I would have felt better--as I guess everyone in the army would have--if the war had been more decisive. There is a palpable sense in the Israeli public, of a mission not completed, of a job left undone, and that leaves a bitter taste.

From a media perspective, I feel we did what we could have done. A spokesperson cannot alter reality: if you have 30,000 angry reservists at the end of the war, if you didn't knock out your enemy, the Hezbollah--it's really hard to say--no matter how good a spokesperson you are--that you won. Indeed, this was a war with no victors. Hence the bitter aftertaste and the public debate about the war which continues to consume the country.

There are several basic things that can be said. Clearly, Israel did not win--neither in its own eyes, nor in the eyes Arab world, Lebanon or the Hezbollah. No Israeli will claim that Israel won. Moreover, many of the stated goals of the operation--the return of the abducted soldiers, the disarming of Hezbollah--were not met at the war's end. The diplomatic arrangements which justified the cease fire--namely, the commitment of the international community to implement the UN resolution fully and the the efficacy of the UNIFIL force in Lebanon--seemed to continually erode. The question most Israelis asked are: what have we really achieved? Hezbollah will rebuild itself; Lebanon--with Iranian money via Hezbollah and nearly one billion dollars in aid pledged by the international community--will rebuild itself; and it will be only a matter of time before Israel will find itself back to square one with Hezbollah.

But for all Israel's self-deprecation, neither did Hezbollah win. Their temporary bravado notwithstanding, Hezbollah is a crushed organization. From within, their deadly war arsenal is depleted or destroyed, many of its fighters killed, and its leadership are marked men by Israel: "they will not go unavenged," Olmert told the Knesset, ceasefire or no; or as a senior IDF officer said of Hezbollah leader Nasrallah: "he is a dead man."

For Hezbollah's patron, Iran, the war was premature. Iran groomed Hezbollah as its proxy army along Israel's northern border, which would threaten Israel and serve as a deterrent. Now that deterrent is gone; Hezbollah showed its hand way too early in the game, from an Iranian perspective. Today every Israeli on the street knows what Hezbollah's capabilities are, its weapons arsenal, how far it can fire its missile, and the Israeli public--ironically, ahead of the government and military--is already prepared for another round with Hezbollah, if necessary.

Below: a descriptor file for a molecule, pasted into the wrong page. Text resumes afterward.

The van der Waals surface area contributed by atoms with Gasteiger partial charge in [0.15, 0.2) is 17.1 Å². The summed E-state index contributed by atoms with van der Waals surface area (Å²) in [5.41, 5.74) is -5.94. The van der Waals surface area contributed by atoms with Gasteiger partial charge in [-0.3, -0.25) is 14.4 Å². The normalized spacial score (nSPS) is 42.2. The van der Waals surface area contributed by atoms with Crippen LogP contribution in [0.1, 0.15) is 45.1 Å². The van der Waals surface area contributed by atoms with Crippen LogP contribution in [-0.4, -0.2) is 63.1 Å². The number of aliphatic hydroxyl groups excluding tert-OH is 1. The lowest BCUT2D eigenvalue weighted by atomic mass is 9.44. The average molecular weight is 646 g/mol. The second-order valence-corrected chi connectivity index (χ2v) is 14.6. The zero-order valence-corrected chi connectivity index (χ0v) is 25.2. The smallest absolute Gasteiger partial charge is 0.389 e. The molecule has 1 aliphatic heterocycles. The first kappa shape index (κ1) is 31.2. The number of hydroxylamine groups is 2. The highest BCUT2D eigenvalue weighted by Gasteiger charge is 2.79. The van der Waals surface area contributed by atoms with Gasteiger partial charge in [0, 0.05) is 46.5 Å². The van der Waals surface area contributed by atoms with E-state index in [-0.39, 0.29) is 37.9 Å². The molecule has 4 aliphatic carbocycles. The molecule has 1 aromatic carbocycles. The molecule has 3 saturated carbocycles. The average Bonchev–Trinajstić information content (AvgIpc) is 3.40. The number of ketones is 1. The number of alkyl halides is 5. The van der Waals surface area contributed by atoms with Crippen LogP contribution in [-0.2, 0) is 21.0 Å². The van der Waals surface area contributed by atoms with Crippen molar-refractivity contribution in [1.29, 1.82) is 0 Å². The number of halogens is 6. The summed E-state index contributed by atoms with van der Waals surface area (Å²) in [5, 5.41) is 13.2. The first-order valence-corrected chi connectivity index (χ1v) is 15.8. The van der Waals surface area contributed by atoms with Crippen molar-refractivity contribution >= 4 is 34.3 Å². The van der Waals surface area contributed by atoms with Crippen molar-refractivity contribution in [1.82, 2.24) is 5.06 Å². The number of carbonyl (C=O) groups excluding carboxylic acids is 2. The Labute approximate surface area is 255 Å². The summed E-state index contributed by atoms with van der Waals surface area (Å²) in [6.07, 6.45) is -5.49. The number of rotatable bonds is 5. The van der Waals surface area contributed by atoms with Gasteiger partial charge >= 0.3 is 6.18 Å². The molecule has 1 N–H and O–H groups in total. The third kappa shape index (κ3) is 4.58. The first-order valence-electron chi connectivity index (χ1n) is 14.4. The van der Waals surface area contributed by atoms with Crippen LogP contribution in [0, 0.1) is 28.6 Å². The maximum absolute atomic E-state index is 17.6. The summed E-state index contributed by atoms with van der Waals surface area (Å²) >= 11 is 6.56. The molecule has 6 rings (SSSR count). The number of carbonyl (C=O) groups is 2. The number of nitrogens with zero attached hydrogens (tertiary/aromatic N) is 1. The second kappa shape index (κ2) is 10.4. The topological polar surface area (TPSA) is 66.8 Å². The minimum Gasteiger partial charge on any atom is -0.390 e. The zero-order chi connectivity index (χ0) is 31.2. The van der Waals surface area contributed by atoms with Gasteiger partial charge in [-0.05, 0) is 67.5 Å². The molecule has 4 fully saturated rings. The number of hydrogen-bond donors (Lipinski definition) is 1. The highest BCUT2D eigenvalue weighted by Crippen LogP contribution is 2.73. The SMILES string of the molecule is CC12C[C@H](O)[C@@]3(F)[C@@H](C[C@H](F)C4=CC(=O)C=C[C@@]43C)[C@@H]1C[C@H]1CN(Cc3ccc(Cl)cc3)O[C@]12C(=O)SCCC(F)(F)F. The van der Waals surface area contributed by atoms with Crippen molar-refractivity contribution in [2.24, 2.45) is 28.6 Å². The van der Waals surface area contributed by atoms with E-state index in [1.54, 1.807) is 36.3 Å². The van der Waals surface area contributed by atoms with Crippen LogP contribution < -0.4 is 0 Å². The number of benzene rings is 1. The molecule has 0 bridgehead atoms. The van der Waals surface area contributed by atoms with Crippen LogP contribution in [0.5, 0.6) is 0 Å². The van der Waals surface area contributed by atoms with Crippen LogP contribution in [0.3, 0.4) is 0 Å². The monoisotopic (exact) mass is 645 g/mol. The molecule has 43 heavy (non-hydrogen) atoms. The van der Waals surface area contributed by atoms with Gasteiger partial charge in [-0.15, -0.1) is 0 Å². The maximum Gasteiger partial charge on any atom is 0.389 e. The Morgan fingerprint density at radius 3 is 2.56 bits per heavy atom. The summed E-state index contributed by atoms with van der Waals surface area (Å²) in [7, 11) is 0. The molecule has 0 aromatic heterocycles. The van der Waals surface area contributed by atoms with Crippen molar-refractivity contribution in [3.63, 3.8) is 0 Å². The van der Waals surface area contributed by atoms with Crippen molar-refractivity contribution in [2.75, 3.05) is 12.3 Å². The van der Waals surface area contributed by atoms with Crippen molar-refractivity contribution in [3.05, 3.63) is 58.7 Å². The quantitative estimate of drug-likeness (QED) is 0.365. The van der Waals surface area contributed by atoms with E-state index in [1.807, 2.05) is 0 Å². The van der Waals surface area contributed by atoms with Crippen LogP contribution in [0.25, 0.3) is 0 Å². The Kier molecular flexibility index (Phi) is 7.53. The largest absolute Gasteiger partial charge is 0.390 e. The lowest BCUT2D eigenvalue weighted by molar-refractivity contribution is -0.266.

And finally, the Lebanese people. Even among Hezbollah's strong supporters among the Shiite community in Lebanon, though they are proud of Hezbollah's fight against the mighty Israeli army, as they return to their homes in Southern Lebanon--or, more correctly, the ruins of their homes--may ask themselves: was it worth it? They may join other Lebanese--who have already asked openly--for whose good was this whole war? It certainly was not for the good of Lebanon. This greatly undermines Nasrallah's argument to the Lebanese that he was the defender of Lebanon against Israel. The popular disaffection with the results of the war may impair Hezbollah's room for maneuver in Lebanon in the years to come. And if, in the months and years to come, Lebanon--with the help of the international community--will firmly assert its authority over southern Lebanon, the war could mark the beginning of the end of Hezbollah as a terrorist army within a state.

Most comforting for the Israelis, is Nasrallah's admission that had he known the way the war would have turned out, he never would have fought it. Still, while it sustained a blow, the war brought great esteem for Hezbollah, the Muslim world over. The Arab street sees Hezbollah as a war hero, the first group in decades that succeeded in doing sustainable damage to the mighty Israeli Army. Moreover, it is an extreme Islamic movement which seems, in the Arab perception, to be the only force capable of taking on Israel. Also very worrisome, the war emboldened Syria's unstable leader, Bashar Assad, and the years of quiet that Israel enjoyed on the Golan Heights along its border with Syria, may come to an end. But, in the final assessment, how much this was a relative victory or a relative defeat for Israel, and for Hezbollah, will become clear only over time.